Space

SpaceX Was Born Because Elon Musk Wanted to Grow Plants on Mars

Before there was SpaceX, there was Mars Oasis.

Doug Bierend

Image: Screenshot, SpaceX

SpaceX has been busy transforming the space industry. Their Falcon 9 rocket, which the Air Force certified last week, has already dramatically cut the costs of orbital access. With fully reusable rockets and crew capsules and a healthy manifest of payload deliveries for governments and corporations alike, SpaceX seems poised to revolutionize orbital access altogether. It’s a poetic trajectory for a company that emerged from its CEO’s inability to secure an affordable launch vehicle for a very different goal: growing plants on Mars.

In 2001, Musk had just sold Paypal to eBay, leaving him with a couple hundred million dollars and a lot of free time. Instead of retiring to a tropical atoll and calling it a life, he decided to continue pressing into the three arenas he’s often cited as most critical to humanity’s future: the Internet, sustainable transportation, and establishing a human colony on other worlds.

Disappointed that NASA had zero plans for a manned Mars mission, Musk took it as a sign that America had lost its will to explore space. So he devised a philanthropic plan to stir public excitement, spark innovation, and hopefully secure NASA additional funds the way the lunar landings did in the 60s.

The idea was dubbed Mars Oasis, and it represented an intersection of the technical creativity and entrepreneurial savvy that have brought Musk so much success. A small lander carrying a glass-enclosed greenhouse would be launched to the surface. Seeds embedded in dehydrated nutrient gels would activate when the little lander touched down, sending back images and data as the leafy cargo grew and died on the planet’s surface. It could reveal a lot about the viability of transporting life to Mars and sustaining it there—a worthy experiment indeed.

Even more valuable though was its potential to excite the masses about eventually putting footprints on Martian soil. The mission was based on the notion that the public responds to precedents and superlatives: it would be the first multicellular life on Mars, and the furthest it had ever traveled. The first sight of green plant life growing against a red backdrop would make for an indelible image, an Earthrise of its time. Rather than an arena for spy satellites or weather research, the idea was to revive the vision of space as a frontier of human exploration.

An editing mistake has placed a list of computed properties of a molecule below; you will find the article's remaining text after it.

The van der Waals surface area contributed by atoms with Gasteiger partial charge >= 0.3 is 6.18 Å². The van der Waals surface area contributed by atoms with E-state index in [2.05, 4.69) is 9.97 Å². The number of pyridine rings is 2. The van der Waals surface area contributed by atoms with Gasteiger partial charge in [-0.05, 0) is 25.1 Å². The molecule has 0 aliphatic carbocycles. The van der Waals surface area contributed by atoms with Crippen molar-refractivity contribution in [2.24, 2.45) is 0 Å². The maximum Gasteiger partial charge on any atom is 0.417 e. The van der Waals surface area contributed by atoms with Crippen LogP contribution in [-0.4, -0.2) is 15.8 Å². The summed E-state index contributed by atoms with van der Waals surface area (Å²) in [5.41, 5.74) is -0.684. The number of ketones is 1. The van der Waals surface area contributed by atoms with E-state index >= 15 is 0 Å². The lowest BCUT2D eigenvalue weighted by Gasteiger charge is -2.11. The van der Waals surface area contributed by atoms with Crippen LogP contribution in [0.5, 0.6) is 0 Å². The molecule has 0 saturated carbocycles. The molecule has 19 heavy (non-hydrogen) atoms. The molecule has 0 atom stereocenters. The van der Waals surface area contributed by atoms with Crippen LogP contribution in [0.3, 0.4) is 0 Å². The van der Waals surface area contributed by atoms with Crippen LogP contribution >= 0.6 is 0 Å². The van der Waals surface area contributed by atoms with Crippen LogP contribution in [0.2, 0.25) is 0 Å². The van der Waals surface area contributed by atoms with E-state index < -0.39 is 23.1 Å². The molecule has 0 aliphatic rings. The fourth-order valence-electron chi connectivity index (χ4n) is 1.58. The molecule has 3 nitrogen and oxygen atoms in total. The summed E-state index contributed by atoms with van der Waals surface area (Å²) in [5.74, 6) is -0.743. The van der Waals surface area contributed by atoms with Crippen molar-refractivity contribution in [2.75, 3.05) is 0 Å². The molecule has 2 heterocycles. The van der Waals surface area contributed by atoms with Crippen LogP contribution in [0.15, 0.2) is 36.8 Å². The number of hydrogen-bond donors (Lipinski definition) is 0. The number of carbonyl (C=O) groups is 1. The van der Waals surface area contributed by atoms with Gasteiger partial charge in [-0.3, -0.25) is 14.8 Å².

Plans were drafted for the lander and technical challenges were addressed (such as overcoming plants’ sensitivity to hypobaric environments), and the cost was reduced to fit into Musk’s budget. The real snag came when Musk and his team tried to find a rocket to send the whole works up. The cheapest US launch vehicles were too expensive, about $65 million each. Musk was paying out of pocket for two missions in case the first failed—it looked like the rockets alone would break his budget.

So he looked to Russia. Over three surreal trips, Musk tried negotiating on the price of a pair of de-nuked Russian ICBMs. They would’ve been about $10 million each; a lot cheaper than a Delta II. At this point, though, all the rocket troubles had spurred a reconsideration of the mission’s original premise.

“I was wrong,” Musk told Khan Academy’s Salman Khan, in a great interview. “I thought that there wasn’t enough will, but there actually was plenty of will if people thought there was a way. So then I decided, OK, well, I need to work on the way.”

Cost and limitations of technology were the real impediment to mankind’s interplanetary travel plans. Americans are prepared to get plenty excited about new adventures, they just don’t want it to break the bank. The most good, he figured, could be done by innovating new launch methods that could bring the price down to more reasonable levels.

At this point SpaceX launch costs are well below their ULA competitors, whose launches average more than $200 million. If and when their reusable rockets become the standard means of delivery, SpaceX claims it would reduce costs by two orders of magnitude. That means a huge change in an area of activity once closed to all but the most powerful nations and their militaries.

Make no mistake, Musk has his sights set squarely on Mars, intending to establish a fully self-sustaining colony with sincere plans to visit the planet himself.

“It’s the first time in four and a half billion years that we are at a level of technology where we have the ability to reach Mars,” he said at SXSW last year. “I will go if I can be assured that SpaceX would go on without me . . . I've said I want to die on Mars, just not on impact.”

With his current track record, I wouldn’t doubt he pulls it off. In the mean time, NASA may be taking up the cause of putting plants on Mars, as the idea of a human presence on the planet has gained currency in the last decade. It would’ve been amazing to see the money shot had Musk’s original plan come to fruition, but traveling between planets on a ship called the Dragon sounds pretty cool, too.